Security professionals are always on the lookout for new principles and frameworks to control and track application and service authentication and access within an enterprise network. Because of this, the zero-trust framework and the principle of least privilege, or POLP, are always top of mind.
While some may use the terms interchangeably, there are distinct differences between the two.
Principle of least privilege: A strict focus on resource access
With POLP, security administrators restrict the types of applications and resources a particular user or device can access until they successfully authenticate onto a network. The concept of this is simple: Only provide access if the user or device absolutely requires it. Thus, administrators are providing the least amount of access privilege possible.
The reasoning behind POLP is that, if any one user account is compromised — or if an employee went rogue — least privilege significantly shrinks what networked systems a malicious actor could potentially breach. Plus, limiting the scope of access restricts wide-range lateral movement throughout the network.
POLP is especially important for IT systems administrators. Prior to POLP, it was common for admins to have far greater access to systems than was required. Admins should never be allowed to log in using an account with full domain access, for example. Using POLP to restrict this access prevents a security breach from crossing over to other parts of the network.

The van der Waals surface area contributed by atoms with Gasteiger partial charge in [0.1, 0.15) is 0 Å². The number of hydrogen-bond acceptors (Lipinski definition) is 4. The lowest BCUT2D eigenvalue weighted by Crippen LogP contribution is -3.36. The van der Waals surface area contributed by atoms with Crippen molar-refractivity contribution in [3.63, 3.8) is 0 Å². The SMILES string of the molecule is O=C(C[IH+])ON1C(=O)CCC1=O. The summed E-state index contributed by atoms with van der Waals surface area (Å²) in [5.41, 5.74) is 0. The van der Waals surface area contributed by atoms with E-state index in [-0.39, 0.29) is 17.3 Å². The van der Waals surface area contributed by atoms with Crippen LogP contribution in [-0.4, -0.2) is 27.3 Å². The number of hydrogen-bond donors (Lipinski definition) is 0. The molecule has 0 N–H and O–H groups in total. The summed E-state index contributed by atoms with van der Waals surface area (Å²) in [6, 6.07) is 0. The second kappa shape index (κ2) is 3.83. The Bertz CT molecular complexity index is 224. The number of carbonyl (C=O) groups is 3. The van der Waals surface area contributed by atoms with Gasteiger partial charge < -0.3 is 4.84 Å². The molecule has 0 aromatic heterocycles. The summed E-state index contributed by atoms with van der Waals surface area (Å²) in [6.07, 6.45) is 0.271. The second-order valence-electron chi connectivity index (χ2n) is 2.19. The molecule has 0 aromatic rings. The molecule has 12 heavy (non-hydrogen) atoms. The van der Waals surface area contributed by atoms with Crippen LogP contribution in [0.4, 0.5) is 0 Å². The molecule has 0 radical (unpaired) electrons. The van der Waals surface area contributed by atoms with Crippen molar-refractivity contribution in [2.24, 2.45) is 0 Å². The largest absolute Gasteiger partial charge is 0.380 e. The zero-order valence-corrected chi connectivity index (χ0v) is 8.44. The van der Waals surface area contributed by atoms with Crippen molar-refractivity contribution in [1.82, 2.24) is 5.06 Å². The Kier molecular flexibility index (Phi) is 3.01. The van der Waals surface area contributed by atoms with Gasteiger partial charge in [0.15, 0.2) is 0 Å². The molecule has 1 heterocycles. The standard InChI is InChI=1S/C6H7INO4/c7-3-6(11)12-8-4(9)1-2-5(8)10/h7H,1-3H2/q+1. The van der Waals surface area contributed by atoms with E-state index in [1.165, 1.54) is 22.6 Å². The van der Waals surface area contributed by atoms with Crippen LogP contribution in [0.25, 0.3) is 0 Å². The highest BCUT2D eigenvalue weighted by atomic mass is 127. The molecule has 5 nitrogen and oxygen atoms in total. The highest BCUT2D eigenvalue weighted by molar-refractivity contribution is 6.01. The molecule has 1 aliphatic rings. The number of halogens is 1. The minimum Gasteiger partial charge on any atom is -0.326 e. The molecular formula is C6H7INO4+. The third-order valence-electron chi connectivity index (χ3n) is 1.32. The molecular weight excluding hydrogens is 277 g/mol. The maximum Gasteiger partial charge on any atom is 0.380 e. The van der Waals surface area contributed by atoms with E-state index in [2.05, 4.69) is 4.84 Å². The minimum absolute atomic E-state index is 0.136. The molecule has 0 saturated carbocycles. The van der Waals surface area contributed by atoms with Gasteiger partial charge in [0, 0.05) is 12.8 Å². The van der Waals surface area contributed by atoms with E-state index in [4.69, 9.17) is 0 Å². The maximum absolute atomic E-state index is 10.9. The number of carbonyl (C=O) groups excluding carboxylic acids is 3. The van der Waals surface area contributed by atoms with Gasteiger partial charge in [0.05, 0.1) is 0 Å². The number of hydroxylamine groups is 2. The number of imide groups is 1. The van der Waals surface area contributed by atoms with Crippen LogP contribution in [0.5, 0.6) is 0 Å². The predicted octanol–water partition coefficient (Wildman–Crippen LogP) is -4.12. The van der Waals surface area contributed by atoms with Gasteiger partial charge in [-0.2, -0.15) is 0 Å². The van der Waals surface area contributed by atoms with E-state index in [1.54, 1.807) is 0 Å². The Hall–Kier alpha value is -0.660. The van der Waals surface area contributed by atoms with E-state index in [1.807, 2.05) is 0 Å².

Zero trust: Authorization and access control
The zero-trust concept takes one step back from POLP to address user/device authentication and authorization, in addition to access control. This includes the need to implement mechanisms that can accurately identify who or what is attempting to gain access and if the access behavior is odd or veers from normal activity. Authentication and authorization posture checks are performed continuously — meaning that trust is constantly verified and reverified.
It’s important to note that zero trust isn’t solely about authentication and access controls for end users and end devices. The principles and methods proposed in the zero-trust philosophy can and should extend to the data center.
In this setting, a security administrator’s goal is to verify that communications between servers in a distributed workload architecture should occur. This includes continuously verifying each system, along with restricting communications of the server application to only those deemed necessary.